A historic bronze statue of Mahatma Gandhi was unveiled on Saturday at the Parliament Square here, standing adjacent to iconic leaders like Britain’s war-time Prime Minister Winston Churchill and anti-apartheid icon Nelson Mandela.
A galaxy of political leaders led by British Prime Minister David Cameron and Finance Minister Arun Jaitley were joined by Bollywood legend Amitabh Bachchan and the Mahatma Gandhi’s grandson Gopalkrishna Gandhi at the ceremony to unveil the 9-foot statue of India’s Father of the Nation.
Gandhi is the first Indian and the only person never to have been in a public office to be honoured with a statue at the Square.
The statue was unveiled jointly by Cameron and Jaitley as chants of “Raghupati Raghav Raja Ram”, a popular bhajan that was Gandhi’s favourite, reverberated in the air.
“This statue is a magnificent tribute to one of the most towering figures in the history of world politics and by putting Mahatma Gandhi in this famous Square we are giving him an eternal home in our country,” said Cameron.
Quoting some of Gandhi’s famous words, Cameron highlighted how his teachings remain as potent today.
“This statue celebrates the incredibly special friendship between the world’s oldest democracy and its largest, as well as the universal power of Gandhi’s message,” Cameron said.
“Our ties with India have remained close throughout history and continue to go from strength to strength-through mutual respect as equals, cooperation and trade, and of course through the one-and-a-half million Indians who do so much to make Britain the country it is today, bringing our two countries closer, to the benefit of both,” he said.
Jaitley, invited to the UK especially for the unveiling, said the statue was a tribute to the British sense of civility that they now choose to honour someone who was conventionally regarded as their adversary.
“It is a great tribute to both British liberalism and British democracy that they have now chosen Gandhi to share what is the most prominent public space in this country. It is a great day when two adversaries and contrarian viewpoints converge to appreciate each other,” Jaitley said.
“The statue will help ensure that the legacy of Gandhi lives on for future generations. It also marks an important, historic moment celebrating the strong bond between our two nations. India and the UK share the same values and we are a partnership of equals. This lasting friendship is just one of many legacies left by Gandhi, which I am keen that we work hard to strengthen further,” he said.
His words were echoed by UK Treasury minister and Indian Diaspora Champion Priti Patel, who said: “Gandhiji was a man who became a great agitator of the British government back then. We have now got him coming to Parliament Square in front of the mother of all Parliaments. It is incredibly symbolic.”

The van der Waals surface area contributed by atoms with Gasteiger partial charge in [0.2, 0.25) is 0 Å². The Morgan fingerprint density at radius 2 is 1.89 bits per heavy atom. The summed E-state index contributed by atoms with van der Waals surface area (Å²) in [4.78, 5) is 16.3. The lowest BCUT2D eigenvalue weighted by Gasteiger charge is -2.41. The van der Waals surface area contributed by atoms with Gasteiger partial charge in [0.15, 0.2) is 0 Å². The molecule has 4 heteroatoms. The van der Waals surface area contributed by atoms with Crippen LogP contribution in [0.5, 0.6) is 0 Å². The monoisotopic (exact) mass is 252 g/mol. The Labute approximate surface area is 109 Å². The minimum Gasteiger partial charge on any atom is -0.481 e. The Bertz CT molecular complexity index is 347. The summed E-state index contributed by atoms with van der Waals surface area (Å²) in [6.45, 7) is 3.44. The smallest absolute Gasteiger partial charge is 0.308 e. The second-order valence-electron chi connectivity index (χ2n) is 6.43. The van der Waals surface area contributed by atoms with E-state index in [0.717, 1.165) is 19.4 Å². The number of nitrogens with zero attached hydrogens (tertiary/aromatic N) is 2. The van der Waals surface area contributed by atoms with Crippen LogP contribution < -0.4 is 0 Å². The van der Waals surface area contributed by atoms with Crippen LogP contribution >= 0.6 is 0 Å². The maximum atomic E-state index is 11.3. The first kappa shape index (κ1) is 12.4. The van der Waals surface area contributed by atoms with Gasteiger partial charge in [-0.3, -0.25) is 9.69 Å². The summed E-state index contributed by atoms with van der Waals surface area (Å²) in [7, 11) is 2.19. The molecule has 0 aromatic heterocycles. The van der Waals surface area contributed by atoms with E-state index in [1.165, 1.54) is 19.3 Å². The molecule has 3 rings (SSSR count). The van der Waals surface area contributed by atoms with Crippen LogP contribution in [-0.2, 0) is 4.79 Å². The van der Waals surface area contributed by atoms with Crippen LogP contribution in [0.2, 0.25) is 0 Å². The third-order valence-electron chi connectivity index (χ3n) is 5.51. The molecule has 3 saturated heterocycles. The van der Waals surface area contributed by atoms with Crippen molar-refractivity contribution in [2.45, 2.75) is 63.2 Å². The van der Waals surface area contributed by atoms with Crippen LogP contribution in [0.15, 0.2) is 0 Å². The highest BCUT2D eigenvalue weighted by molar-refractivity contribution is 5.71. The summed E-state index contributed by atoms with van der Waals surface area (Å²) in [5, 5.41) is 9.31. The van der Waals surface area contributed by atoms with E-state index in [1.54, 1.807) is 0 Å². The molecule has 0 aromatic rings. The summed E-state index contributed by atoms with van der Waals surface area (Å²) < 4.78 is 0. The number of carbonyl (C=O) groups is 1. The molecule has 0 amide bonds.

The sculptor, Philip Jackson, described his creation as an important symbol in the global fight against terror.
“We live in an age where terrorism and acts of random violence are used in an attempt to effect change. Gandhi’s sculpture reminds us all that great change can be achieved peacefully and without violence,” said the well-known British figurative artist.
Mahatma Gandhi’s statue now stands exactly opposite Britain’s Houses of Parliament in the Palace of Westminster with Churchill for company, an irony given the British ex-premier’s dismissive thoughts of someone he described as a “half naked fakir”.
It depicts the leader of the Indian national movement wrapped up in a shawl to shield himself from the London cold during his last visit to the British capital in 1931.
NRI economist and founder of the Gandhi Statue Memorial Trust, Lord Meghnad Desai, described the unveiling as “great occasion for India, UK and the world.”
“Gandhi belongs to the whole world but has now found a home in the centre of London, a city which he loved. Let everyone come from everywhere and see for themselves Gandhi in Parliament Square in London,” he told PTI.
Lady Kishwar Desai, a Trustee behind the 1-million pound global fund-raising efforts for the statue, said, “To have a permanent memory of Mahatma Gandhi in front of the British Parliament is something every Indian and British-Asian would have wished for.”
The move to install Gandhi’s statue was announced during an official UK ministerial visit last year and donors have included leading Indian-origin businessmen like steel tycoon Lakshmi N Mittal, Infosys co-founder Narayana Murthy and his family and Bajaj Auto chief Rahul Bajaj.
The sculpture is aimed as a focal point for commemoration of the 100th anniversary of Gandhi’s return to India from South Africa to start India’s struggle for freedom, as well as the passing of 70 years since his death in 2018, and the 150th anniversary of his birth in 2019.